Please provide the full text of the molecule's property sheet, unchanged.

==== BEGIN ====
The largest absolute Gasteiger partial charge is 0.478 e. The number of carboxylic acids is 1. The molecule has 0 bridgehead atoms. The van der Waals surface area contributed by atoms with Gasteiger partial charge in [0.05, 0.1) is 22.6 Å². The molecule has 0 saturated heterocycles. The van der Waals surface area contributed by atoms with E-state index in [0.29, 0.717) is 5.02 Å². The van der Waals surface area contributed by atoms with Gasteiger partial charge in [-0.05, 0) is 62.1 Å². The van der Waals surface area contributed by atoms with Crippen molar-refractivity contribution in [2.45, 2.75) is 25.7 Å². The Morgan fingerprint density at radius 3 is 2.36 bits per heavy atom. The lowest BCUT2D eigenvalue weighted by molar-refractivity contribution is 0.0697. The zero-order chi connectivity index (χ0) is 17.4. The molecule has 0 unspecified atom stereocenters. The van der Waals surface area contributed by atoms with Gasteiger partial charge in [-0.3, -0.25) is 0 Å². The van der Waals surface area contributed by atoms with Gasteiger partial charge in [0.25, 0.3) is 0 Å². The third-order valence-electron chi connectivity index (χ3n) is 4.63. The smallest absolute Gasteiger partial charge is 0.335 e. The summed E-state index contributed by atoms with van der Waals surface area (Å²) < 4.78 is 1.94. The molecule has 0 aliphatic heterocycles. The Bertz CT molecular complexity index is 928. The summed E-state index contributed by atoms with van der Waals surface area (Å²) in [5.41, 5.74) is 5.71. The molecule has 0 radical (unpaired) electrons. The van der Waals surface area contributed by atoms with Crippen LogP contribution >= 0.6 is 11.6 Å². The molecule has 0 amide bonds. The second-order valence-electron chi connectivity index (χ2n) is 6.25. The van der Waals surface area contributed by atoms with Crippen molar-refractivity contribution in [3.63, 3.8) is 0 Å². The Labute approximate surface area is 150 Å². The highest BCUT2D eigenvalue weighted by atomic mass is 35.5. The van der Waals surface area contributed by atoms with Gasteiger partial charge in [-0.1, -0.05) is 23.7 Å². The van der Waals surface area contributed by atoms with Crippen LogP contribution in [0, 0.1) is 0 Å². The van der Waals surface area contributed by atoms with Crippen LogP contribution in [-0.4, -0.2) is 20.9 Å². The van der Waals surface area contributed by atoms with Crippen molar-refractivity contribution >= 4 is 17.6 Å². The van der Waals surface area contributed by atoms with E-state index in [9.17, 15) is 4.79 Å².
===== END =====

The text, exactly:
The largest absolute Gasteiger partial charge is 0.478 e. The number of carboxylic acids is 1. The molecule has 0 bridgehead atoms. The van der Waals surface area contributed by atoms with Gasteiger partial charge in [0.05, 0.1) is 22.6 Å². The molecule has 0 saturated heterocycles. The van der Waals surface area contributed by atoms with E-state index in [0.29, 0.717) is 5.02 Å². The van der Waals surface area contributed by atoms with Gasteiger partial charge in [-0.05, 0) is 62.1 Å². The van der Waals surface area contributed by atoms with Crippen molar-refractivity contribution in [2.45, 2.75) is 25.7 Å². The Morgan fingerprint density at radius 3 is 2.36 bits per heavy atom. The lowest BCUT2D eigenvalue weighted by molar-refractivity contribution is 0.0697. The zero-order chi connectivity index (χ0) is 17.4. The molecule has 0 unspecified atom stereocenters. The van der Waals surface area contributed by atoms with Gasteiger partial charge in [-0.3, -0.25) is 0 Å². The van der Waals surface area contributed by atoms with Gasteiger partial charge in [0.25, 0.3) is 0 Å². The third-order valence-electron chi connectivity index (χ3n) is 4.63. The smallest absolute Gasteiger partial charge is 0.335 e. The summed E-state index contributed by atoms with van der Waals surface area (Å²) < 4.78 is 1.94. The molecule has 0 aliphatic heterocycles. The Bertz CT molecular complexity index is 928. The summed E-state index contributed by atoms with van der Waals surface area (Å²) in [5.41, 5.74) is 5.71. The molecule has 0 radical (unpaired) electrons. The van der Waals surface area contributed by atoms with Crippen LogP contribution >= 0.6 is 11.6 Å². The molecule has 0 amide bonds. The second-order valence-electron chi connectivity index (χ2n) is 6.25. The van der Waals surface area contributed by atoms with Crippen molar-refractivity contribution in [3.63, 3.8) is 0 Å². The Labute approximate surface area is 150 Å². The highest BCUT2D eigenvalue weighted by atomic mass is 35.5. The van der Waals surface area contributed by atoms with Gasteiger partial charge in [-0.1, -0.05) is 23.7 Å². The van der Waals surface area contributed by atoms with Crippen LogP contribution in [0, 0.1) is 0 Å². The van der Waals surface area contributed by atoms with Crippen LogP contribution in [-0.4, -0.2) is 20.9 Å². The van der Waals surface area contributed by atoms with Crippen molar-refractivity contribution >= 4 is 17.6 Å². The van der Waals surface area contributed by atoms with E-state index in [9.17, 15) is 4.79 Å².